The farmers market seems empty today. There are three other people in different aisles than me—each slowly drifting over the produce like leaves falling from trees. One is nicking grapes to see which one she wants to buy, one is weighing potatoes, and the other is meandering through the aisles, closing her eyes and inhaling as she passes different vegetables as if composing flavors in her head. Two more people walk through the sliding door. Neither are my age.
I live in the suburbs right outside New York City. I joke that it’s where New Yorkers go to die. When the pandemic forced a mass exodus, people moved into the towns around me. The house prices are astronomical and complaints about property taxes fly at every family gathering, but there is some free air to breathe. There are fences that don’t give you that much space, but just enough so you don’t have to talk to your neighbors too much. It’s an area where families come to settle down. Hardly a good place to make friends.
I have to admit though, every time my peripherals catch someone walking into the farmers market, I look over to see if the person that came in is my age. Maybe we’ll walk by each other and roll our eyes at the man shoving the mangos into his runny nose to see which one smells the freshest. Maybe we’ll look at each other, I’ll smile, and we’ll share a moment. No words, but we’ll both understand: boomers can be the worst. We’ll have some kind of connection. Lately, that’s all I’ve been wanting.
Maybe the next time I walk into the farmers market, she’ll be there. By the mangos. Fate. I’ll walk over, take a mango in my hands, and shove it up by my nose to take a whiff. She’ll look up, at first confused and a little disgusted that another person is sniffing mangos. Then she’ll recognize me. We’ll both smile, laugh a little bit, and the introductions will ensue as we roll our eyes at all the other people looking annoyed that we’re having a full conversation as they reach over us to grab a mango and put it in their bags. That’ll be the start. I’m terrified that this is my confession because I’ve never actually acted on this. I don’t want it to be misunderstood. So it’s all just in my head.
I’m at the part of my life where I’ve started to feel actual pain from loneliness. I’m thirty. Maybe it’s just pain from getting older, but it’s never happened before. Partly because I’ve shoved it out of the way and partly because I just operate very well on my own, but there are moments when it’s gnawing.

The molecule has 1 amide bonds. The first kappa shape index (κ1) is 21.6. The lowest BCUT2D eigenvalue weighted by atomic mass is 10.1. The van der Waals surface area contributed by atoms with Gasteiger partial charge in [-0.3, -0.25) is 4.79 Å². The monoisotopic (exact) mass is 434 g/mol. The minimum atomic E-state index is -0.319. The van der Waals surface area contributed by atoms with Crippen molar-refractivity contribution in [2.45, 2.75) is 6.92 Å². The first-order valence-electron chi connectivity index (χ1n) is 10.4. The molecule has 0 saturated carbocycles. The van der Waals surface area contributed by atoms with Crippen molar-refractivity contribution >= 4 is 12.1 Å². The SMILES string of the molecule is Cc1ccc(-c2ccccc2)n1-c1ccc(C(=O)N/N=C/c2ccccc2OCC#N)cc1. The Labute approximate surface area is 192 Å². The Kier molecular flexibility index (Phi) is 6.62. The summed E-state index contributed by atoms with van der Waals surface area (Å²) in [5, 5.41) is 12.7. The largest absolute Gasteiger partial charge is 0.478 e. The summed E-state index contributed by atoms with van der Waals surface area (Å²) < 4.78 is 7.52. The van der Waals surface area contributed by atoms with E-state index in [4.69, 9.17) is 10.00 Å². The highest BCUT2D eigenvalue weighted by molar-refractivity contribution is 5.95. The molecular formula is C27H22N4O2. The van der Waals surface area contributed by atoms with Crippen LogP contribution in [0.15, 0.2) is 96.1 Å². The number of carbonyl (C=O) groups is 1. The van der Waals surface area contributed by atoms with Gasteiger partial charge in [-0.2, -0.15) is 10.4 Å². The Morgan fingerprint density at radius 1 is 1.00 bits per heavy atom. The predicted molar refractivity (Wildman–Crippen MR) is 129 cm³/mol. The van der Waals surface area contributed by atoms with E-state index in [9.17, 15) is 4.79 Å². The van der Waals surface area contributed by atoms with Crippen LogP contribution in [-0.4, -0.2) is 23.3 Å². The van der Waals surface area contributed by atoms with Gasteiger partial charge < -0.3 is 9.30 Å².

And I’m not just talking about a romantic relationship either. I’m talking about having friends. And more often than not, the romantic side of things screws things up for my friendships because someone has romantic feelings while the other doesn’t. It’s happened to me twice in the past year. My best friend expressed romantic feelings. I tried to will myself to it. I tried. I wish. It would make it so much easier. But I couldn’t cross this barrier in my own mind. And mostly I thought that she deserved to be with someone who had those feelings for her. Now I’m not sure if I made a huge mistake or not. But mostly I feel alone. And sorry. I’m sorry I couldn’t give you what you wanted.
It happened too with another person who was tied to my whole group of meaningful friendships where I live. And because of my own embarrassment of not being able to reciprocate, the friendship stunted. So I blame myself and, again, walk through the aisles of the farmers market, looking for tomatoes to cook a meal on my own, for myself, to be eaten in the silence of my kitchen. It hurts to swallow sometimes.
After the farmers market, I usually head over to Trader Joe’s. Snacks. It’s on the way home and is usually brimming with people around my age. It feels like the only place where millennials all congregate in my area.
It always takes a few minutes to find parking. Massive black SUVs take up two parking spots and because I live in New Jersey, half of the people driving by let them know about their terrible parking job by hammering their horn. I find parking and sit in my car for a few minutes. Inhaling, exhaling, side-eyeing the SUV drivers, “Father, forgive them for they know not what they do . . . Father, forgive me.” It’s in him I live, and move, and have my being after all. But I don’t really feel him around so much.